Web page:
er said, her voice just as sharp.

Brynmor felt his lips tug upward despite his worry. He knew exactly
from which parent he had inherited his temper. “Aye, and ye know why,” he said and winked at her.

His mother chuckled
, but to his dismay, she started coughing again. The spasms racked through her slight form with a disturbing liquid flux. He wrapped his arm about her shoulders and pulled her to him, holding her tightly as the coughing fit threatened to send her to her knees. This was the exact reason why he was sending her away. The danger of her traveling was far less than what she would face if Powys came under siege.

The cough subsided, thankfully, but Brynmor’s grip did not ease on her. “Ye are all I have left in this life, Mother,” he whispered, pressing his lips to the top of her graying head.

She pulled away enough to look up at him again. Her fingers touched his cheek. “Ye have more, but ye refuse to see it. Reach for it, my son, it is within your grasp.”

He frowned at her. “What mean you? Only the Lady Fortune has granted this,” he nodded at the giant keep before him. “And we
both know she is a fickle mistress.”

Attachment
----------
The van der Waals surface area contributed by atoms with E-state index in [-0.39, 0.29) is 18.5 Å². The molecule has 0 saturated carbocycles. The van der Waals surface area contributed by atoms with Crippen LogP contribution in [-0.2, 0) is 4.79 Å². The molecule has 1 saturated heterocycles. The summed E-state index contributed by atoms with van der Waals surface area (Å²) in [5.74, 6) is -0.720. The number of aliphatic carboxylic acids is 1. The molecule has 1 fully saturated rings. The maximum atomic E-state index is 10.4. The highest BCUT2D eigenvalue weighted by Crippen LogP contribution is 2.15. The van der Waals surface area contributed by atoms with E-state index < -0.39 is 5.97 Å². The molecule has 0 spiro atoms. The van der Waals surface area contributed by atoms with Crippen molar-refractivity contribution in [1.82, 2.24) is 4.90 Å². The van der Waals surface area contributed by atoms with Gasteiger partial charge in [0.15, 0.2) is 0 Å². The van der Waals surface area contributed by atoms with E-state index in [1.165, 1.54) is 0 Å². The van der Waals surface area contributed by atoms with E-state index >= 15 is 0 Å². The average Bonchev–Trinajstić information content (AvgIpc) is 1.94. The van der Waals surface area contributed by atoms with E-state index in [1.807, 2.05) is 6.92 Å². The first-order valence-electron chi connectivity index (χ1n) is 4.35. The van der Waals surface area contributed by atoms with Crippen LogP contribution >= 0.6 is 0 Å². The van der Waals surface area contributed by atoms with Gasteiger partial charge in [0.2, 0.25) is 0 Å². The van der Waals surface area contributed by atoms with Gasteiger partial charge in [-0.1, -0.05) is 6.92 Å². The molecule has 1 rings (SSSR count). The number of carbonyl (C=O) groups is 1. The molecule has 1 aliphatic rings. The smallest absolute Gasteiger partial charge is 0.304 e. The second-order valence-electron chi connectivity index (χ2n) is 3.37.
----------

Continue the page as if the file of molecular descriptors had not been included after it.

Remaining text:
Her wrinkled brow furrowed and she studied him intently. “
Ye are a strong young man, Brynmor. Life has dealt ye a hard blow, I’ll not disagree, but do not reject the blessings offered simply because ye fear they will be taken from ye.”

Pain clamped around his
heart and threatened to stop it. He lowered his head and closed his eyes. Everything had been taken away. His family in his childhood and then the death of his baby sister when he was a young man. Now he was forced to send his mother away. “Cease,” he growled.


“Cease!” He shook himself and drew a cleansing breath. “Forgive me,” he said, his voice gentling. “I’ll not part with hostility between us.”

“Forgive me, son,” she whispered and pressed a gentle kiss on his cheek.

He mastered his heartache and mustered a smile. “Be well, Mother.” He helped her into the enclosed wagon and shut the door.

The drover snapped his whip over the horses and the heavily guarded entourage turned in the bailey and left his gates.

The entourage may have left, but his mother’s words did not.

Brynmor slowly trudged up the stairs to his keep.
As he walked, he stared at the giant stone structure. Indeed, few Welshmen could boast of such a holding. The massive keep was the crown in the center of a giant bailey. The bailey housed stables with fine war horses, coursers, and palfreys. The list fields, where he and his men honed their fighting skills, were large and open. Not far from the list fields, a talented blacksmith practiced his trade, keeping armor and weapons in good repair and horses shod. Hunting dogs bayed in their kennels and falcons screeched in their mews. The sheep pens were empty now, the beasts grazing in the fields, but June would see the bailey filled with the bleating creatures as the shearing began. Chicken and geese wandered freely, younglings minding them and searching for eggs.